It looks like “batter up!” again on the theatrical boards: Mickey Mantle is the subject of a new play that writer-producer David Leaf is working on with the cooperation of Danny and David Mantle, sons of the incredibly talented but careless New York Yankees star, who died in 1995.
Broadway World reports that Leaf has begun putting a team together for the show, which has Broadway ambitions.
He's known for delving into the lives of pop music heroes, first gaining notice with his 1978 book, “The Beach Boys and the California Myth,” then directing or co-directing the documentary films “The Night James Brown Saved Boston” and “The U.S. Versus John Lennon.”
Leaf told Broadway World that Mantle was his first hero, and promises to "bring him to life, flaws and all" on the stage. Together with Willie Mays, Mantle brought a previously unseen combination of power and speed to ballparks of the 1950s and '60s. But Mantle was plagued by injuries and undermined by alcoholism and after-hours carousing during his playing days.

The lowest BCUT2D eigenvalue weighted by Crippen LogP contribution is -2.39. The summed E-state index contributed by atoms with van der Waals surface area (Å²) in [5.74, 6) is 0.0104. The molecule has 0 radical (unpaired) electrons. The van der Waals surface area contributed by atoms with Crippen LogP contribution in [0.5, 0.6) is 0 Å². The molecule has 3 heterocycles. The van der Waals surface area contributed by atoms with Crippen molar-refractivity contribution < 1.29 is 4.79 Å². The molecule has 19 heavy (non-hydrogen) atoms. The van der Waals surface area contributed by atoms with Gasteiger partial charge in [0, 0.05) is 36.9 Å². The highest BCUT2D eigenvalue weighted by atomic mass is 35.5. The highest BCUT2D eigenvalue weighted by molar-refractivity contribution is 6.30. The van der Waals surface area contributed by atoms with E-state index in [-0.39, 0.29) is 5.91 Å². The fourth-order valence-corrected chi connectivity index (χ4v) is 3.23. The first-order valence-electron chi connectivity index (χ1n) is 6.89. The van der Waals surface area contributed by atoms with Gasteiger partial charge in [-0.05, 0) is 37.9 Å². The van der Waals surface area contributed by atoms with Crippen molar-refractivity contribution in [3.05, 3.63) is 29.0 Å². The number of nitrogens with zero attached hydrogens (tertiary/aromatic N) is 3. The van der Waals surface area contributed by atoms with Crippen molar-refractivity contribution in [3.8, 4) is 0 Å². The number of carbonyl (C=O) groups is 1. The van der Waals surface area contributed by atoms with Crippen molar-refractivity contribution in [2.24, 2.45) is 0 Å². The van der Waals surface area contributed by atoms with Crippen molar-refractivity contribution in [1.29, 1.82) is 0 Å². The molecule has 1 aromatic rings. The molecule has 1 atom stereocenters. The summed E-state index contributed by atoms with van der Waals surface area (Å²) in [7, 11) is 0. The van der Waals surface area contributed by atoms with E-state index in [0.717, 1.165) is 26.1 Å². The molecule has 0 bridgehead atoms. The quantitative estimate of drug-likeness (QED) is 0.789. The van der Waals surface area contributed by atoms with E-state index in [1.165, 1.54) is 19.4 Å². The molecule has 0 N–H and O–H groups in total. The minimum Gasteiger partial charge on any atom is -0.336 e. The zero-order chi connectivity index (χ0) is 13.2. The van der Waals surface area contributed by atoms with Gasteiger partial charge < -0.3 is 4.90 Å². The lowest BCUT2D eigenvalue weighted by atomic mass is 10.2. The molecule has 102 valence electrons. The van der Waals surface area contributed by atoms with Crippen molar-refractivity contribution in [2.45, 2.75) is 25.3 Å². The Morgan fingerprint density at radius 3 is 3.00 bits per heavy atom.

Theater critics tend to save some of their fiercest brushback pitches for well-known actors or writers who attempt plays without having established their stage bona fides, so Leaf could be batting under pressure while trying to expand the roster of distinguished baseball plays.
Veteran playwright Lee Blessing's well-received baseball biography, “Cobb,” dealt with the ferocious early 1900s Detroit Tigers star, Ty Cobb. Richard Greenberg, a big Yankees fan, took home a best-play Tony Award in 2003 for “Take Me Out,” which speculated about what might happen if a gay baseball star decided to come out of the closet. The protagonist’s aplomb, if not his sexuality, was modeled on Yankees star Derek Jeter.
Less promisingly, “The Babe,” a one-man show about Babe Ruth, took a critical drubbing and closed four days after its May 1984 Broadway opening.
“Bleacher Bums,” a 1977 play conceived by Joe Mantegna for Chicago’s Organic Theater Company, paid homage to long-suffering Cubs fans. Dennis Franz was also in the original Chicago and off-Broadway cast.
Dodgers lore came to the stage with “Mr. Rickey Calls A Meeting,” a fictionalized account of preparations for Jackie Robinson breaking major league baseball’s racial barrier in 1947. Sheldon Epps directed the show by Brooklyn playwright Ed Schmidt in 1990s stagings at the Old Globe in San Diego and the Pasadena Playhouse.
A flipside of that show would be “Fences,” August Wilson’s Tony Award- and Pulitzer Prize-winning drama about a fictional former great of the Negro Leagues who's undone by his bitterness over the racism that excluded him from major league stardom.
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